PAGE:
The U.S. crime rate has dropped steadily for more than a decade, yet the rate of incarceration continues to skyrocket. Today, more than 2 million Americans are locked in prisons and jails with devastating consequences for poor families and communities, overcrowded institutions and overburdened taxpayers. How did the U.S. become the world’s leader in incarceration? Why have the numbers of women, juveniles, and people of color increased especially rapidly among the imprisoned? The Politics of Injustice: Crime and Punishment in America, Second Edition is the first book to make widely accessible the new research on crime as a political and cultural issue. Katherine Beckett and Theodore Sasson provide readers with a robust analysis of the roles of crime, politics, media imagery and citizen activism in the making of criminal justice policy in the age of mass incarceration.is the first book to make widely accessible the new research on crime as a political and cultural issue. Katherine Beckett and Theodore Sasson provide readers with a robust analysis of the roles of crime, politics, media imagery and citizen activism in the making of criminal justice policy in the age of mass incarceration.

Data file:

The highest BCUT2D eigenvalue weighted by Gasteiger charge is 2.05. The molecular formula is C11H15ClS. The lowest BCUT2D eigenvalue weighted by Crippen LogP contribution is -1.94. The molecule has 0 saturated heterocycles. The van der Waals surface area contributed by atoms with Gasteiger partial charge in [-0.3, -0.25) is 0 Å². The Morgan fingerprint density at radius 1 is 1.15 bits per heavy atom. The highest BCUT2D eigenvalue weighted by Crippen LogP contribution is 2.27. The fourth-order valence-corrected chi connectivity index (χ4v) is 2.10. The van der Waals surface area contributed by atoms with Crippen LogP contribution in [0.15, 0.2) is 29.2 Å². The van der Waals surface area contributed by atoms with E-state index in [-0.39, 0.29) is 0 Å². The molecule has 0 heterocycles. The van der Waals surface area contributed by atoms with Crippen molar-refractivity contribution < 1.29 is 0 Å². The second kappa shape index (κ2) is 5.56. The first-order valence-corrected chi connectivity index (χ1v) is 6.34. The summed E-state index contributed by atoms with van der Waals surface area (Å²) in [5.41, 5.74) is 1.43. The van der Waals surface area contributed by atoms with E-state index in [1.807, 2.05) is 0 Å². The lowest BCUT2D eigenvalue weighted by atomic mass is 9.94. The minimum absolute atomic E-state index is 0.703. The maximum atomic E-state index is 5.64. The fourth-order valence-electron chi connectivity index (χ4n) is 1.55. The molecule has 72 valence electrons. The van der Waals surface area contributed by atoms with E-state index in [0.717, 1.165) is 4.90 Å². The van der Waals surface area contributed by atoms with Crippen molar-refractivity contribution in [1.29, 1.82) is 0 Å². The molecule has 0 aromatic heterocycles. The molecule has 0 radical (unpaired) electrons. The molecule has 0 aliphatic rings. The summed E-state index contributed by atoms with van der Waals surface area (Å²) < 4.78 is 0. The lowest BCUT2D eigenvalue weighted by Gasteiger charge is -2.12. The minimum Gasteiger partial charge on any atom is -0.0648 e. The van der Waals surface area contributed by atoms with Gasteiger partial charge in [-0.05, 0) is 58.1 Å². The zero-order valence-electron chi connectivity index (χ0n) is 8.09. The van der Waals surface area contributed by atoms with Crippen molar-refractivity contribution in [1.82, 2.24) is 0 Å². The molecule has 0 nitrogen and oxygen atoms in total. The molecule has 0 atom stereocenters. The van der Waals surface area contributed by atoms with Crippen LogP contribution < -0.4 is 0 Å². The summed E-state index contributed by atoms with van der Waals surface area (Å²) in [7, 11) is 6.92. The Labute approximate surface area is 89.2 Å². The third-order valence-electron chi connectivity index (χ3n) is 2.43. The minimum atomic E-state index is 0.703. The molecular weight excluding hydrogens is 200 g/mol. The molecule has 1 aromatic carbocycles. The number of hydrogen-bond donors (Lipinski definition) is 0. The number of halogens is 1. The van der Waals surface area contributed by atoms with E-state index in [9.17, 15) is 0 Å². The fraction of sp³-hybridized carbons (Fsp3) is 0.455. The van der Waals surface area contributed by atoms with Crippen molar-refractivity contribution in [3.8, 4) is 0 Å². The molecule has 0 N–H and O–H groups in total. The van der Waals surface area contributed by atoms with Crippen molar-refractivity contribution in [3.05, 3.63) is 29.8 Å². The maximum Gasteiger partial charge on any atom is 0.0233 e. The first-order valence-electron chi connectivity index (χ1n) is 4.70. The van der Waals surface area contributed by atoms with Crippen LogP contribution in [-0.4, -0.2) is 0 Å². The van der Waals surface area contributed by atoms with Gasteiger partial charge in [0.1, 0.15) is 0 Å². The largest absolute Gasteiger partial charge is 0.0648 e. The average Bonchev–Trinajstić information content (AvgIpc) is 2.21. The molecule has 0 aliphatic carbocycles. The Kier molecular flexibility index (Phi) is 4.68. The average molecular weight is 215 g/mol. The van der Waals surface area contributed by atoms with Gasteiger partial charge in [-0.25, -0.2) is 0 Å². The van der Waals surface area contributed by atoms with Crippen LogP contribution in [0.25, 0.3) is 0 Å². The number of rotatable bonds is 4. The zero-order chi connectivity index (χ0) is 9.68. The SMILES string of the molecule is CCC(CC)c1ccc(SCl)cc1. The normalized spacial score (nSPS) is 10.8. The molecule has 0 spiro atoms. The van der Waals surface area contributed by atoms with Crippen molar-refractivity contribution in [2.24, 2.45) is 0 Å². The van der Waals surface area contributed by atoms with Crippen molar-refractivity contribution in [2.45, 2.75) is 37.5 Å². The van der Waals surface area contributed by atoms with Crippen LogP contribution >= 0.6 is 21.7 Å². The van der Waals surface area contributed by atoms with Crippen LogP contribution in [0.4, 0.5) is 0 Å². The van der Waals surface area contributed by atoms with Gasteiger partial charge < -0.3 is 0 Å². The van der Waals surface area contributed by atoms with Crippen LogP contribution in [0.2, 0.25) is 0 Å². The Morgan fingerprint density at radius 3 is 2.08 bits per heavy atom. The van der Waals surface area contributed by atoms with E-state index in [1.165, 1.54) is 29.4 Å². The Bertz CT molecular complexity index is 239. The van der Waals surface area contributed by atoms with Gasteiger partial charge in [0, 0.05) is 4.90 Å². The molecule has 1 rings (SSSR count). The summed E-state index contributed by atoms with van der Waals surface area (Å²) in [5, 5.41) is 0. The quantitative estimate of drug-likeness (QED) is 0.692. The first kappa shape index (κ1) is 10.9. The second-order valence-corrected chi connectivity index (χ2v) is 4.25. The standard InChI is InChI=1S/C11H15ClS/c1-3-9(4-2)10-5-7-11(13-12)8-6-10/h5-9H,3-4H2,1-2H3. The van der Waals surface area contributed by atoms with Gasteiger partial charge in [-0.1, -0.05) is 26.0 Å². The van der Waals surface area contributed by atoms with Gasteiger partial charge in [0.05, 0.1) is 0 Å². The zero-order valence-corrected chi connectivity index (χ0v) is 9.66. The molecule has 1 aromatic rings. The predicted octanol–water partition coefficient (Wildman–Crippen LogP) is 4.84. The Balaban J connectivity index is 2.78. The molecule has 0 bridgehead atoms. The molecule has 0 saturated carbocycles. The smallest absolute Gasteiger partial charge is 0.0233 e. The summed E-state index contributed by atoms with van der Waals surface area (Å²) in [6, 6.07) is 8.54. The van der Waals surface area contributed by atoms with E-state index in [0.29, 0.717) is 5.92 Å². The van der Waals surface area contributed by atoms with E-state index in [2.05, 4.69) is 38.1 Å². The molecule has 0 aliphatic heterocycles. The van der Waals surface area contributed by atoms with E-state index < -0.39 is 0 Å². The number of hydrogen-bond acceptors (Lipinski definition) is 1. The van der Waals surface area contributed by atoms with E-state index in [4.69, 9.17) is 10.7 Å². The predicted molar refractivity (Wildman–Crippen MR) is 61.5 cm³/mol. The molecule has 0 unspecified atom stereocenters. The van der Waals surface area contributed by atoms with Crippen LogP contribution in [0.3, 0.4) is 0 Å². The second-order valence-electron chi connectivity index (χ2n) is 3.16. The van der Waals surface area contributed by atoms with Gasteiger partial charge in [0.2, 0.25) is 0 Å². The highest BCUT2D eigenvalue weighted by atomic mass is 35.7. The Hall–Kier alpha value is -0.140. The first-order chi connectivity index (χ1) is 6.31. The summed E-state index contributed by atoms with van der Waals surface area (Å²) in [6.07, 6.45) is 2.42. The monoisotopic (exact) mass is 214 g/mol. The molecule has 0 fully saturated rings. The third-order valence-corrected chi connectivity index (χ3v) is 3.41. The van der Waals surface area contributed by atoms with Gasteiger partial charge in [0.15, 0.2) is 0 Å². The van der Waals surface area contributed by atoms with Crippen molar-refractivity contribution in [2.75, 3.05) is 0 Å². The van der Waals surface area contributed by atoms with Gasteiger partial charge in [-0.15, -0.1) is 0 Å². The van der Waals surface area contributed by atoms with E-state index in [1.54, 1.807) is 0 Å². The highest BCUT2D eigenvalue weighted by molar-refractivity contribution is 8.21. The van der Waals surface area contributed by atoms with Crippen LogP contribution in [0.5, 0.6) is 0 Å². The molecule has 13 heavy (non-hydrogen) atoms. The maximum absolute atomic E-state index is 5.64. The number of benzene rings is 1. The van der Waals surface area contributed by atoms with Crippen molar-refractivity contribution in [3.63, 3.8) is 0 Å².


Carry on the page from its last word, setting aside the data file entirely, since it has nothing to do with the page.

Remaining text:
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In the previous chapter, we described and critiqued many of the anti-crime policies adopted in the rush to get tough on crime. These policies are predicated on the view that crime and drug use are primarily the consequence of immoral individuals and a permissive criminal justice apparatus that fails to punish their immoral acts. As we have seen, this way of framing crime was initially promoted by conservative opponents of civil rights and the welfare state. For these political actors, the emotionally and racially charged crime issue provided a means of legitimating individualistic explanations of a range of social problems, explanations that implied the need for enhanced social control rather than social welfare. Although these political actors were not initially responding to clear expressions ...

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